In the grand finale of the battle the colonel of the South Essex is killed and Sharpe assumes command with Wellington's blessing. "Your battalion, Mister Sharpe; I'm beholden to you." They proceed to break Napoleon's Old Guard, thereby sealing Wellington's victory.

Sharpe's regiments
Sharpe is a Rifleman; his regiment is the 95th Rifles, the Green Jackets. It is a regiment of sharpshooters, armed with Baker rifles, rather than the Brown Bess muskets carried by most of the rest of the British Army. They wore dark green uniforms, not the standard bright red. The 95th fought with distinction in Spain and elsewhere, making good use of their highly-accurate and long-range rifles. In the Sharpe series, most of the regiment is withdrawn from Spain early on, with a small detachment left behind, which included Sharpe and the Chosen Men. During much of the rest of the series, they are attached to the South Essex regiment - although Sharpe's special assignments from Wellington take them pretty far afield at times. Through it all they continue to wear their treasured green jackets with pride, despite at least one effort to put them in red. In Sharpe's Enemy, Sharpe is given command of a company of the 60th Rifles. In Sharpe's Regiment the reinforcements Sharpe brings to Spain from England, the second battalion of the South Essex, is renamed The Prince of Wales' Own Volunteers. (Note: the 95th Rifles and the 60th Rifles are real regiments; the South Essex is fictional.)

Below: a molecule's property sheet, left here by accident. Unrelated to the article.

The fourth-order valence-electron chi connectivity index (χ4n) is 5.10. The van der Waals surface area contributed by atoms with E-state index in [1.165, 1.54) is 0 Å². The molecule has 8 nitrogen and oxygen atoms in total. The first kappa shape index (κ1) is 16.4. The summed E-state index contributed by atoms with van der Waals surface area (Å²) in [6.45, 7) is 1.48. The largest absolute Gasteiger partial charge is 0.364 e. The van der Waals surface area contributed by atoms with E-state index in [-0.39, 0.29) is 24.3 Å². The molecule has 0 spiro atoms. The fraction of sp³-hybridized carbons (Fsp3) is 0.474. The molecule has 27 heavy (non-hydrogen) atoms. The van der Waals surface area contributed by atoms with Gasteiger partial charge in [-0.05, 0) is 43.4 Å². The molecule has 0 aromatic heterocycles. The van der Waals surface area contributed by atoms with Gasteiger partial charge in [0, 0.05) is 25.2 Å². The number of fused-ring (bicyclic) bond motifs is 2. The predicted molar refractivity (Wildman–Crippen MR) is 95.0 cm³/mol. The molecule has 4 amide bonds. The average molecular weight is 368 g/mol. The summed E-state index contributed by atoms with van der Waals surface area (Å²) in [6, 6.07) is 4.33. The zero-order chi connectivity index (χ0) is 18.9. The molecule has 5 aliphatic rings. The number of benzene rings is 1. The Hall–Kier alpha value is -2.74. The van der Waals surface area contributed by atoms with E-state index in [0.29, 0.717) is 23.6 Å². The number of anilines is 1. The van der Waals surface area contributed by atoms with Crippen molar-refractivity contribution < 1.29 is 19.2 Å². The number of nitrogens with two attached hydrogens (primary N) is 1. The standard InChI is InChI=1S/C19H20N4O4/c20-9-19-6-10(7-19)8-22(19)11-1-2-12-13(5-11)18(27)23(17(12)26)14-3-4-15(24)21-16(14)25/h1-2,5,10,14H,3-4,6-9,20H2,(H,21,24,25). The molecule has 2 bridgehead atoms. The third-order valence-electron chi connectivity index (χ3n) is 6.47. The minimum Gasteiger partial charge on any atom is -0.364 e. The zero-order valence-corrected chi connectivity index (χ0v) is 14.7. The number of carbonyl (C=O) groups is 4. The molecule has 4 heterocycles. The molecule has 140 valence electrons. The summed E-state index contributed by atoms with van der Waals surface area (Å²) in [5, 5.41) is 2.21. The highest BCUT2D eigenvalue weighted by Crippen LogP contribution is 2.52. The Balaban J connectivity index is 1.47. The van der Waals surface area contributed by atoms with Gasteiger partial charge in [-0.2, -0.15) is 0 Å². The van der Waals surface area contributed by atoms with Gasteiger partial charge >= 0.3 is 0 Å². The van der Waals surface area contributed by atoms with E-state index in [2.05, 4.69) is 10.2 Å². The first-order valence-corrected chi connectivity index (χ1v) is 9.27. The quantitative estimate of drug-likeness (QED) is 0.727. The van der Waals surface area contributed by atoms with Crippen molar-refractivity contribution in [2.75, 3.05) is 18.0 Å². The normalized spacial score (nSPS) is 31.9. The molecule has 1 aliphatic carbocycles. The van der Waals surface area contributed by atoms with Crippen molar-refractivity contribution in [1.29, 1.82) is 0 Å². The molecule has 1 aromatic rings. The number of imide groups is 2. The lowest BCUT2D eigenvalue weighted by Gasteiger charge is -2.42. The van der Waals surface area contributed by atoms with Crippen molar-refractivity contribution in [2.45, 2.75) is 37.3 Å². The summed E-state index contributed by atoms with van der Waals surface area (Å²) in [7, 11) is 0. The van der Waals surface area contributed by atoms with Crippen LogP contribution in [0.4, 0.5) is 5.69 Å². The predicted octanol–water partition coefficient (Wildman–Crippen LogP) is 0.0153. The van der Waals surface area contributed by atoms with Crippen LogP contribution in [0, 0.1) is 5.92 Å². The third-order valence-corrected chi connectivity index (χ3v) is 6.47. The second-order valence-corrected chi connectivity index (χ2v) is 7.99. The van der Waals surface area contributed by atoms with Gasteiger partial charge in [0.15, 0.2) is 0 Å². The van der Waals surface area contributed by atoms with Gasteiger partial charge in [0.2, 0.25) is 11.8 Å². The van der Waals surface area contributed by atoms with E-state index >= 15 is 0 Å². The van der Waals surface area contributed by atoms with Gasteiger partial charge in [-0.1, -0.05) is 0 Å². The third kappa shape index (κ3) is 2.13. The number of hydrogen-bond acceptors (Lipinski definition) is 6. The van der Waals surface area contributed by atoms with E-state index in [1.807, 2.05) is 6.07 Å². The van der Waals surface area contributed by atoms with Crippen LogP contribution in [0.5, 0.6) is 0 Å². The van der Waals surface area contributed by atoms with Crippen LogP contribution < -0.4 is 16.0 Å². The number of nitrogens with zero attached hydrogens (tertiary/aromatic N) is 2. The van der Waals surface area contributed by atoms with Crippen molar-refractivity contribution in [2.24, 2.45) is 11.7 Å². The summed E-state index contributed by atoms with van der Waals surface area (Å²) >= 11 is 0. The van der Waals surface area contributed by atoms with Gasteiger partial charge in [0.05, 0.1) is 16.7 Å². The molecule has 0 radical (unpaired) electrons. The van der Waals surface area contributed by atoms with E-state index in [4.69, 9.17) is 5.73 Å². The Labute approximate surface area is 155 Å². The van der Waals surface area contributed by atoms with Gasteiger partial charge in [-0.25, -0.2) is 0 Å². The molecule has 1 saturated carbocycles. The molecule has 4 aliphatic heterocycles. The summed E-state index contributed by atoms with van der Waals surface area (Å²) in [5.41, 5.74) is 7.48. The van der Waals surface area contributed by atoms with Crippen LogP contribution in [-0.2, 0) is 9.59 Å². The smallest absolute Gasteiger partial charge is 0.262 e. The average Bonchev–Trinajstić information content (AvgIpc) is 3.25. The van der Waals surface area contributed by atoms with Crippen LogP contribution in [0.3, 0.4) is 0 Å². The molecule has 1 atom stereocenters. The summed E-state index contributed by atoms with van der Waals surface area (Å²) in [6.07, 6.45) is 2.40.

The South Essex is completely without battle experience when they arrive in Spain at the start of Sharpe's Eagle. Colonel Sir Henry Simmerson orders Sharpe to train them to load and fire three shots a minute, as Sharpe has boasted he can do. Sharpe does so  - one soldier even manages four shots in a minute - which annoys the hell out of Simmerson, but gets the men on his side, echoing Sharpe's repeated conflict with officers and camaraderie with the rank and file. Later, on the eve of the Battle of Talavera, he gives them a short and powerful speech about what to expect in the battle, about how to stand in the face of an advancing French column. It's a far cry from his early awkwardness with the Chosen Men; Sharpe is growing into his rank quickly and very well. The next day, in the battle, things fall out exactly as Sharpe had described. As the French advance, Simmerson breaks and runs in a panic. The regiment is wavering on the verge of doing the same when Sharpe strides to their front and yells for them to "Stand!" Reassured, the line firms up and performs creditably - firing volley after volley until the French retreat. The steadiness of the South Essex wins the day.

In Sharpe's Battle, Sharpe is assigned to whip the Royal Irish Company - the Spanish King's palace guard, presented to Wellington to 'help' with the war -  into fighting shape. They are a pitiful bunch at first, but Sharpe succeeds in making them into a force to be reckoned with, despite their initial resistance. At one point he gives another of his rousing pep talks and has them cheering by the end of it. Colonel the Lord Kiley, their commanding officer, compliments Sharpe on it and Sharpe looks disgusted. "I hate making bloody speeches," he replies. He does hate it, but he does what's needed to get the job done. Duty and honour, as always, are paramount with Richard Sharpe.